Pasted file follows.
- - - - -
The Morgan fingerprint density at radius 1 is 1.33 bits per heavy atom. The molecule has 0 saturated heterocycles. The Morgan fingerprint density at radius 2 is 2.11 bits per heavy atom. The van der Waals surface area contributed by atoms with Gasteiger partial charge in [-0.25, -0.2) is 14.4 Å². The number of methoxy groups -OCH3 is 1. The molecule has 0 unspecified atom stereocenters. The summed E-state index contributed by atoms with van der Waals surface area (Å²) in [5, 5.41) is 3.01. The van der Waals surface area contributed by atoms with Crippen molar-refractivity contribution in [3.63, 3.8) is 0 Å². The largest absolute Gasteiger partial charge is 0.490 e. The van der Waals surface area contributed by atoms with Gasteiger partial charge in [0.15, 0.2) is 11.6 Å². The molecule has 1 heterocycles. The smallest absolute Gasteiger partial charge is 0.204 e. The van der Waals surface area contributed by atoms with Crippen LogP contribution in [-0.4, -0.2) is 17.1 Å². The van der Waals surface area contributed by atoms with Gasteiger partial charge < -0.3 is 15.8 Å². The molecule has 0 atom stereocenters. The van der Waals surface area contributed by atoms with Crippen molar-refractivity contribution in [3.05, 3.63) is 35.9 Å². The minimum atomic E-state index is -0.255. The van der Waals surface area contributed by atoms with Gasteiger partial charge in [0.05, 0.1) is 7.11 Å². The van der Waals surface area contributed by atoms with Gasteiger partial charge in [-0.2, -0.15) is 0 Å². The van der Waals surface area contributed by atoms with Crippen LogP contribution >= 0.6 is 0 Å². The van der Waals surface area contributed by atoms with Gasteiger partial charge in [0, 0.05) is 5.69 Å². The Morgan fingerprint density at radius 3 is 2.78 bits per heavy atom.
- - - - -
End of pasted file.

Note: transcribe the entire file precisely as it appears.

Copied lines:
The Morgan fingerprint density at radius 1 is 1.33 bits per heavy atom. The molecule has 0 saturated heterocycles. The Morgan fingerprint density at radius 2 is 2.11 bits per heavy atom. The van der Waals surface area contributed by atoms with Gasteiger partial charge in [-0.25, -0.2) is 14.4 Å². The number of methoxy groups -OCH3 is 1. The molecule has 0 unspecified atom stereocenters. The summed E-state index contributed by atoms with van der Waals surface area (Å²) in [5, 5.41) is 3.01. The van der Waals surface area contributed by atoms with Crippen molar-refractivity contribution in [3.63, 3.8) is 0 Å². The largest absolute Gasteiger partial charge is 0.490 e. The van der Waals surface area contributed by atoms with Gasteiger partial charge in [0.15, 0.2) is 11.6 Å². The molecule has 1 heterocycles. The smallest absolute Gasteiger partial charge is 0.204 e. The van der Waals surface area contributed by atoms with Crippen LogP contribution in [-0.4, -0.2) is 17.1 Å². The van der Waals surface area contributed by atoms with Gasteiger partial charge < -0.3 is 15.8 Å². The molecule has 0 atom stereocenters. The van der Waals surface area contributed by atoms with Crippen molar-refractivity contribution in [3.05, 3.63) is 35.9 Å². The minimum atomic E-state index is -0.255. The van der Waals surface area contributed by atoms with Gasteiger partial charge in [0.05, 0.1) is 7.11 Å². The van der Waals surface area contributed by atoms with Gasteiger partial charge in [-0.2, -0.15) is 0 Å². The van der Waals surface area contributed by atoms with Crippen LogP contribution >= 0.6 is 0 Å². The van der Waals surface area contributed by atoms with Gasteiger partial charge in [0, 0.05) is 5.69 Å². The Morgan fingerprint density at radius 3 is 2.78 bits per heavy atom.